What should I wear?
Friends tend to be informal, although some prefer to dress up a little. Jeans, slacks, or a skirt and a top are fine. Wear whatever you feel comfortable in.

How Quakers Conduct Business


Friends’ decision-making is based on communal discernment of where God is leading us. Discernment involves careful listening and recognizing God-inspired leadings. Discernment offers tools to distinguish between an interior leading from God and a worldly impulse such as a desire to feel important or look clever.

In meeting for worship, Friends can come into a powerful experience of unity. The same unifying spirit of worship is the basis for Friends’ decision-making. Quakers do not decide by voting. Instead, we look for a unity deeper than majority rule.

Business Meeting

Local congregations, called “monthly meetings,” usually schedule time once a month to hear reports and make decisions (which is why they’re called “monthly meetings”). Each monthly meeting appoints a clerk, a treasurer, and whatever other officers it finds useful, including a recording clerk (secretary). It also appoints committees to perform tasks that the meeting wants done. Typical committees include Ministry & Nurture which serves pastoral functions; Finance; Peace & Social Concerns; Building & Grounds; etc. The officers are servants of the meeting. The clerk’s task is to help those present at a business meeting discern the will of God. The recording clerk takes minutes.

Everyone who attends worship is encouraged to come to business meeting, which functions as a committee of the whole. Often referred to as Meeting for Worship with Attention to Business, the proceedings are held in a worshipful attitude. Items to be decided may deal with membership, finance, community building, the quality of worship, appointments, action to be taken to further the cause of peace in the world, or other matters. Many issues are considered by a committee before being presented to the whole body, and part of the committee’s responsibility is to recommend how the meeting might proceed. Controversial items are presented and discussed among those in the meeting well in advance of the business session so Friends can come to the business meeting prepared with sufficient information and prayerful consideration to engage in group discernment.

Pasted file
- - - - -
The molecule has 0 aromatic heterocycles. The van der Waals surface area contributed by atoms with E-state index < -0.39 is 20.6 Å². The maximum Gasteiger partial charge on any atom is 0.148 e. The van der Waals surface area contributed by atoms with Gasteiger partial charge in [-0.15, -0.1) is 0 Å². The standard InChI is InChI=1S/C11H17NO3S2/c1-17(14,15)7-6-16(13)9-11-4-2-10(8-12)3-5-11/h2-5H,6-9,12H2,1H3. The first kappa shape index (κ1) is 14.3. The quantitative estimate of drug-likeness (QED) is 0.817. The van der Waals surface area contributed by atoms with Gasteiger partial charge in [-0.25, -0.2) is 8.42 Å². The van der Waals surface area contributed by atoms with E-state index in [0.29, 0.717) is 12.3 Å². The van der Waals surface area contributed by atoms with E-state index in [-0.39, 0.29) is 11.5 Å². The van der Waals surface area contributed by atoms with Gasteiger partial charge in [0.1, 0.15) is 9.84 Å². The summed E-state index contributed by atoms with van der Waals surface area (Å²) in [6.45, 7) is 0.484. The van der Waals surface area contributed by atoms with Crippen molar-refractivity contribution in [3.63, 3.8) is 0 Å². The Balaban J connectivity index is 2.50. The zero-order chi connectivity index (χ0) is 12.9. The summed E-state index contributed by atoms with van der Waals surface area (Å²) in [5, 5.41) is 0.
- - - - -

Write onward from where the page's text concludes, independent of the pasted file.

The business meeting begins with silent worship. When the clerk judges the meeting is ready, he or she begins the business meeting. The clerk will usually go over the agenda and then present the first item for consideration. People who have something to contribute speak one at a time and allow silent reflection between comments. The clerk can pull together and summarize feelings which are being expressed in the meeting. The meeting seeks to come to an understanding of where God is leading the group. When those present agree on the sense of the meeting, it is written down in the form of a minute and those present are asked to approve it. The next item is then presented.

Ideally, Friends come to business meeting in a prayerful, open state of mind ready to listen attentively to others and to the Spirit. We may express contradictory views, but do not argue with one another. We state what we want to say frankly and briefly without belittling each other.

Because Friends place such a high value on unity, we are willing to wait until we can agree on a decision before moving ahead. This may seem impractical, not to mention exasperating in how long it seems to take to come to a decision. Implementation, however, may go quickly. If we imagine a line with “idea” on one end and “implementation” on the other, the distance between the two remains the same no matter when the group chooses to make a decision. If the group uses majority rule, the decision can be made when just over half the group agrees to vote in the same way. We might chart it like this:

The distance from decision to implementation is still considerable. The majority may have to tow a significant minority, many of them dragging their feet, to the point of implementation. The losers feel defeated and may resist or even sabotage the practical policy resulting from the decision.

When all consent to the decision, however, we might chart the process like this: